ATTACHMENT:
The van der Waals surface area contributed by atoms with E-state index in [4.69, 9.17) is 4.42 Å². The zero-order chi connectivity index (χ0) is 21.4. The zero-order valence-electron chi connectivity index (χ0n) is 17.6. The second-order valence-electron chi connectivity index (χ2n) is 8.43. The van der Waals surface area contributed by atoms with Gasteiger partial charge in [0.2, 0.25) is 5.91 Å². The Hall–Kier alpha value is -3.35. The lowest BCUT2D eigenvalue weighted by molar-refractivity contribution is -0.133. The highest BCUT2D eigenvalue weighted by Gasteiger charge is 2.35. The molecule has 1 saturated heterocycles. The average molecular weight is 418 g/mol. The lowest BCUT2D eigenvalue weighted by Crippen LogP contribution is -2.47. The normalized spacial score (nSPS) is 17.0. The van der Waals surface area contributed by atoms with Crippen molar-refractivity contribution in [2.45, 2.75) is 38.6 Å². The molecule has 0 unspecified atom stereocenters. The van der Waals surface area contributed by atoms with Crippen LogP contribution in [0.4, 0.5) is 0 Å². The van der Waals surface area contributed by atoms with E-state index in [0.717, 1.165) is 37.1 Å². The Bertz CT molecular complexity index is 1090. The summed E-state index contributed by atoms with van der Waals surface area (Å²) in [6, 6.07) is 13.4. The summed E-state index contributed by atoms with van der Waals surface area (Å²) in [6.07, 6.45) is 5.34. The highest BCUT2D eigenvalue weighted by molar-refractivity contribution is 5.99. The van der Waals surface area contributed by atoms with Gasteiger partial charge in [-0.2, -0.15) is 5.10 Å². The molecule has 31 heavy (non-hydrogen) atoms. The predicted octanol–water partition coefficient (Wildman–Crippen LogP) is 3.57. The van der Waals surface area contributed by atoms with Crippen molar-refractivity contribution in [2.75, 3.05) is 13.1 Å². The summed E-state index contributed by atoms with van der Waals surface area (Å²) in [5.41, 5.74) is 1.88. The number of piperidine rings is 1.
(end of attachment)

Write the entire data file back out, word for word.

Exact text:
The van der Waals surface area contributed by atoms with E-state index in [4.69, 9.17) is 4.42 Å². The zero-order chi connectivity index (χ0) is 21.4. The zero-order valence-electron chi connectivity index (χ0n) is 17.6. The second-order valence-electron chi connectivity index (χ2n) is 8.43. The van der Waals surface area contributed by atoms with Gasteiger partial charge in [0.2, 0.25) is 5.91 Å². The Hall–Kier alpha value is -3.35. The lowest BCUT2D eigenvalue weighted by molar-refractivity contribution is -0.133. The highest BCUT2D eigenvalue weighted by Gasteiger charge is 2.35. The molecule has 1 saturated heterocycles. The average molecular weight is 418 g/mol. The lowest BCUT2D eigenvalue weighted by Crippen LogP contribution is -2.47. The normalized spacial score (nSPS) is 17.0. The van der Waals surface area contributed by atoms with Crippen molar-refractivity contribution in [2.45, 2.75) is 38.6 Å². The molecule has 0 unspecified atom stereocenters. The van der Waals surface area contributed by atoms with Crippen LogP contribution in [0.4, 0.5) is 0 Å². The van der Waals surface area contributed by atoms with E-state index in [0.717, 1.165) is 37.1 Å². The Bertz CT molecular complexity index is 1090. The summed E-state index contributed by atoms with van der Waals surface area (Å²) in [6, 6.07) is 13.4. The summed E-state index contributed by atoms with van der Waals surface area (Å²) in [6.07, 6.45) is 5.34. The highest BCUT2D eigenvalue weighted by molar-refractivity contribution is 5.99. The van der Waals surface area contributed by atoms with Gasteiger partial charge in [-0.2, -0.15) is 5.10 Å². The molecule has 31 heavy (non-hydrogen) atoms. The predicted octanol–water partition coefficient (Wildman–Crippen LogP) is 3.57. The van der Waals surface area contributed by atoms with Crippen molar-refractivity contribution in [2.75, 3.05) is 13.1 Å². The summed E-state index contributed by atoms with van der Waals surface area (Å²) in [5.41, 5.74) is 1.88. The number of piperidine rings is 1.